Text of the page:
The contract was clearly champertous. Thurston v. Percival, 1 Pick. (Mass.) 415; Kenney v. Browne, 3 Ridgway, Cas. Parl. 462; Strange v. Brennan, 10 London Jurist, 649; Stevens v. Bagwell, 15 Ves. 139; Wood v. Downes, 18 id. 120; Strachan v. Brandon, Eden, 303; Stanley v. Jones, 7 Bing. 369; Lathrop v. Amherst Bank, 9 Metc. (Mass.) 489; In re Masters, 4 Dowl. P. C. 18; Williams v. Protheroe, 5 Bing. 313; In the Matter of Bleakley, 5 Paige (N. Y.), 311; Merritt v. Lambert, 10 id. 352; Rust v. Larue, 4 Litt. (Ky.) 411; Arden v. Patterson, 5 Johns. (N. Y.) Ch. 44; Satterlee v. Frazer, 2 Sandf. (N. Y.) 14]
To call the fee contingent is an abuse of language.
If the contract was not champertous, it is because success was to be certain, and then the fee was enormously exorbitant and extortionate. Such contracts, made when the client is, by fear, doubt, and apprehension, under the lawyer's influence, cannot be sanctioned. Walmesley v. Booth, Barn. 478; Drapers' Company v. Davis, 2 Atk. 295; Saunderson v. Glass, id. 298; Sayer, Law of Costs, 321; Hobert, 117.
Anciently, a counsellor-at-law could bring no action in any English court, for his fee was not a debt. This was law in the time of Coke, and in that of Lord Hardwicke. The fees of counsel were honoraria, not merces. 1 Coke, Inst. 295 a; Moor v. Row, 1 Rep. Ch. 21; Thornhill v. Evans, 2 Atk. 331; Chesley v. Beliot, 4 T. R. 317; Newman v. Payne, 4 Bro. C. C. 352; Aubrey v. Popkin, 1 Dick. 403; Saunderson v. Glass, 2 Atk. 295; Crossley v. Park, 1 Jac. & W. 460. See also Dupin, ain e, Profession d'Avocat i., 105-110, 147, 597, 599, 690, 698, 699, 715; Camus, Lettre de la Profession d'Avocat, id. 267, 273.
There are no transactions which courts of equity will scrutinize with more jealousy than those between attorneys and their clients, especially when the latter are of inferior capacity and inexperienced. Mills v. Mills, 26 Conn. 217; Ex parte Plitt, 2 Wall. C. C. 453; Haight v. Moore, 37 N. Y. Sup. Ct. 161; McMahon v. Smith, 6 Heisk. (Tenn.) 167.
The court, if its action is needed, will disregard a contract for contingent fees, and allow counsel what, under the circumstances, it deems fair. The contract must have been made in abundant good faith, without suppression or reserve of facts, or exaggeration of apprehended difficulties, or undue influence of any sort or degree; and the compensation bargained for must be reasonable, and the transaction characterized throughout by all good fidelity to the client, or the court will not hold such compensation to be valid. Ex parte Plitt, 2 Wall. Jr. 473.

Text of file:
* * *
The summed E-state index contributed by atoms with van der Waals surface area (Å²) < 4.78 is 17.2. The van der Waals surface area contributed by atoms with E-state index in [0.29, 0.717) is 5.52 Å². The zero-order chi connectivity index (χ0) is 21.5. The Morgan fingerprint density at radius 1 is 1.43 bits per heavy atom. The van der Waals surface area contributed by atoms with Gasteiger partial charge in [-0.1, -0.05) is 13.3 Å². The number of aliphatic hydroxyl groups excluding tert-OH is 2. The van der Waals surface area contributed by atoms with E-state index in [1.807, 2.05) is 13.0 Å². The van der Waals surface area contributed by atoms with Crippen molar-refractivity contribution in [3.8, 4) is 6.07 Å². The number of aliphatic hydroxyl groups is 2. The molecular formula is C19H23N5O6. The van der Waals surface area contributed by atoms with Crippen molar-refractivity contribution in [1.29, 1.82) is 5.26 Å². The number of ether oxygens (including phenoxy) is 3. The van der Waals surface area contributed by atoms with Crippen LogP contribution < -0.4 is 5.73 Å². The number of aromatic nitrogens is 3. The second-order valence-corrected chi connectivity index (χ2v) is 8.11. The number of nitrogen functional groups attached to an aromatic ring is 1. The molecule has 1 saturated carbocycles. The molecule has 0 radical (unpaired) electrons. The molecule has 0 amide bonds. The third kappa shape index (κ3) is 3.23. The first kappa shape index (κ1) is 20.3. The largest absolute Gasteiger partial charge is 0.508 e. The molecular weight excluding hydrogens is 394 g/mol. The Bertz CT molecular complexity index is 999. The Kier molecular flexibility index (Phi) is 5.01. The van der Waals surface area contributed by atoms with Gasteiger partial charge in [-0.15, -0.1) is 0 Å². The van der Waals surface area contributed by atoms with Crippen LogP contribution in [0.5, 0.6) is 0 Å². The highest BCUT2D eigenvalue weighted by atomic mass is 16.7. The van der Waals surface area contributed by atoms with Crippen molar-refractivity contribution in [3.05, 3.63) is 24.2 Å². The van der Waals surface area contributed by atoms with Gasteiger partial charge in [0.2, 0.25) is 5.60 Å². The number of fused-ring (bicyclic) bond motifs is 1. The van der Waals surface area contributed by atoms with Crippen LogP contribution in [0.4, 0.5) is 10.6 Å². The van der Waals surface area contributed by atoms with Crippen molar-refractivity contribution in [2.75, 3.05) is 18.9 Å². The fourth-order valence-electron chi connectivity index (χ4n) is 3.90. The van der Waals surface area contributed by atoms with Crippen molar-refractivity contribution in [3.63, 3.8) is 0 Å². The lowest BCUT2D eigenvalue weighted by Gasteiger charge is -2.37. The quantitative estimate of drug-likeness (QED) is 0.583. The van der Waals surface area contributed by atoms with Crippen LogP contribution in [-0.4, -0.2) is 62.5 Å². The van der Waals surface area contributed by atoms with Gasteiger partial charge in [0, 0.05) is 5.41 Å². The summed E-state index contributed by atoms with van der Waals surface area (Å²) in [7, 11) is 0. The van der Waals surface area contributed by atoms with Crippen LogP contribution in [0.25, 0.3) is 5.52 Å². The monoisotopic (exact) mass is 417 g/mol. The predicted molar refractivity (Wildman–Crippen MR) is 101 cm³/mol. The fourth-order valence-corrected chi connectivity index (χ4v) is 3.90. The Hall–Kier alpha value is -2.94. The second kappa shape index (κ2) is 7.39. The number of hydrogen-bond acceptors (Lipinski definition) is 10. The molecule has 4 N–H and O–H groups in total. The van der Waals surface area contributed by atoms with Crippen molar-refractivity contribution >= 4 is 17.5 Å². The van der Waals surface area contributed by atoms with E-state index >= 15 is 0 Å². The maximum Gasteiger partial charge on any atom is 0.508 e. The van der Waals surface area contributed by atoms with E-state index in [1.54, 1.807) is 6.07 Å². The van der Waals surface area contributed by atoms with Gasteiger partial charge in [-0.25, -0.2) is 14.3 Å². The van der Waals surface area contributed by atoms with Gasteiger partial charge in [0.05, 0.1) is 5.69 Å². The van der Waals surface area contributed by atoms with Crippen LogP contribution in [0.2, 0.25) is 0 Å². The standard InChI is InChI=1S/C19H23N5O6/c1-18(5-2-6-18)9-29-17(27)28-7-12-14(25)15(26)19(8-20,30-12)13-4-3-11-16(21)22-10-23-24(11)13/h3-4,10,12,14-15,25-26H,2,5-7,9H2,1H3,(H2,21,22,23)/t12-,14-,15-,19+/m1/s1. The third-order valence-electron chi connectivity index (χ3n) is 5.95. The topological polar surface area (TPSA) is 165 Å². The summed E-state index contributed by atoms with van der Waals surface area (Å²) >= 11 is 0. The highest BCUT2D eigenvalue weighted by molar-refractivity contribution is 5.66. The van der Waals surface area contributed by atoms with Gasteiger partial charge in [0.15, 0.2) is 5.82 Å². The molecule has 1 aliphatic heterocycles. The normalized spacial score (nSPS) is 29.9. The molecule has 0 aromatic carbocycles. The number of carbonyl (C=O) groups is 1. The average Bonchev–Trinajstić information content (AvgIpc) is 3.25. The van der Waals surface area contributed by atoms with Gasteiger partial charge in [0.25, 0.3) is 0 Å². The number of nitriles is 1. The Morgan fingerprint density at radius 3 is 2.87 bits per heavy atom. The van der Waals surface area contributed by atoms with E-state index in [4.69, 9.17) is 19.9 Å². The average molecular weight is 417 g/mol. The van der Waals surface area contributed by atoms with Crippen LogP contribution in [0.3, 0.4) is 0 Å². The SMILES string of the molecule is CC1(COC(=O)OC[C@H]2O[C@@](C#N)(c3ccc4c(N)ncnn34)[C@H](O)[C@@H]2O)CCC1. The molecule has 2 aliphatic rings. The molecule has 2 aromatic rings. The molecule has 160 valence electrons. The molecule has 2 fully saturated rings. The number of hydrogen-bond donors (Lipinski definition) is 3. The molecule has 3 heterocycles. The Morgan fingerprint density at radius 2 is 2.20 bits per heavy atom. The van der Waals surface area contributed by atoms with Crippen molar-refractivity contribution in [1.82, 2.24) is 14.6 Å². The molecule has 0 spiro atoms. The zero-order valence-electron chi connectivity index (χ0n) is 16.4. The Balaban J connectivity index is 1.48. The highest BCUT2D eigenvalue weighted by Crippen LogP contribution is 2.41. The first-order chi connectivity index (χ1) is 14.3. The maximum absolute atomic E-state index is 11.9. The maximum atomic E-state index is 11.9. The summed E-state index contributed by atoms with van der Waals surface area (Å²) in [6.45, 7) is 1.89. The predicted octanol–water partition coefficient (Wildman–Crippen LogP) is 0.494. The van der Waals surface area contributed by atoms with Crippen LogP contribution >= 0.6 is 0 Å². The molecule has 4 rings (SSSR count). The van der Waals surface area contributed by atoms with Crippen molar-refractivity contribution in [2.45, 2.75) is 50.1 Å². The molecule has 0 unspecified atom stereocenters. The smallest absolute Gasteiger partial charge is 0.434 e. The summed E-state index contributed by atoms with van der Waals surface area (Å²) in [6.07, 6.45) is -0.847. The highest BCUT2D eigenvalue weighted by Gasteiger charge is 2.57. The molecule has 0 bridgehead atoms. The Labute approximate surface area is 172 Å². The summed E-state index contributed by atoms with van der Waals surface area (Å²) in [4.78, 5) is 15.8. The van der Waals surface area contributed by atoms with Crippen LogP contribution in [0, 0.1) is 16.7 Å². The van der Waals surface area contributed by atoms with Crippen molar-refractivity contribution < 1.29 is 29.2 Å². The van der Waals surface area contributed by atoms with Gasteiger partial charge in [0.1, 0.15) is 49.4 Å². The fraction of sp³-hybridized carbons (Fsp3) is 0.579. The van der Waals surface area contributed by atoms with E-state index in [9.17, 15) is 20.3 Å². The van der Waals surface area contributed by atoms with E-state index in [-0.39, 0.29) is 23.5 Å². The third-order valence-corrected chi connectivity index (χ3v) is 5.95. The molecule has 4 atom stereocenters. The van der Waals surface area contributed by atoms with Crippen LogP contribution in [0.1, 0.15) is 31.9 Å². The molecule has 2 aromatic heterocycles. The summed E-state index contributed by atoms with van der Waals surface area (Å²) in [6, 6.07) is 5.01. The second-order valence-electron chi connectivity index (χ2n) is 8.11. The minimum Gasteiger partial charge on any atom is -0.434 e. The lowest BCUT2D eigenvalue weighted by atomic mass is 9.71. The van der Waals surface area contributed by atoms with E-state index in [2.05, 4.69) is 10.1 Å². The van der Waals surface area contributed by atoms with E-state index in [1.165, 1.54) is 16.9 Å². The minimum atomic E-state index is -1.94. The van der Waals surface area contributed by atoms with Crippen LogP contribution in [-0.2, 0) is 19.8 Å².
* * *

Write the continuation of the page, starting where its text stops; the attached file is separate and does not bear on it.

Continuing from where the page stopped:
It is for the attorney to show that the dealings between him and his client, by which the attorney is benefited, are just and fair, and purely voluntary. Mason v. Ring, 2 Abb. (N. Y.) Pr. N. S. 322; Brock v. Barnes, 40 Barb. (N. Y.) 521.
The oral contract relied on is on its face void under the Statute of Frauds. It was not for any service presently to be rendered, nor were the counsel to engage in any litigation where the result would be doubtful. They were not to attempt, and they did not attempt, to 'break the lease' for the forfeiture of the contract to build. They were to wait until, some time during the seven years unexpired, the lessee might possibly, by a breach of another covenant, clearly and indisputably forfeit all right; and then they were to sue.
The appellant cannot retain the bond. He has no lien thereon, and no right thereto,--
First, Because there is no valid contract, and no indebtedness as claimed.
Second, Because the bond was received by him not in his character of attorney or solicitor, nor in the course of his professional employment for Mrs. Cox, nor in the ordinary course of his business, but in his character of trustee alone. Stevenson v. Blakelock, 1 M. & S. 538, per Gifford, arg., and Littledale, J., and Lord Ellenborough; Ex parte Nesbitt, 2 Sch. & Lef. 279; Champernown v. Scott, 6 Madd. 93.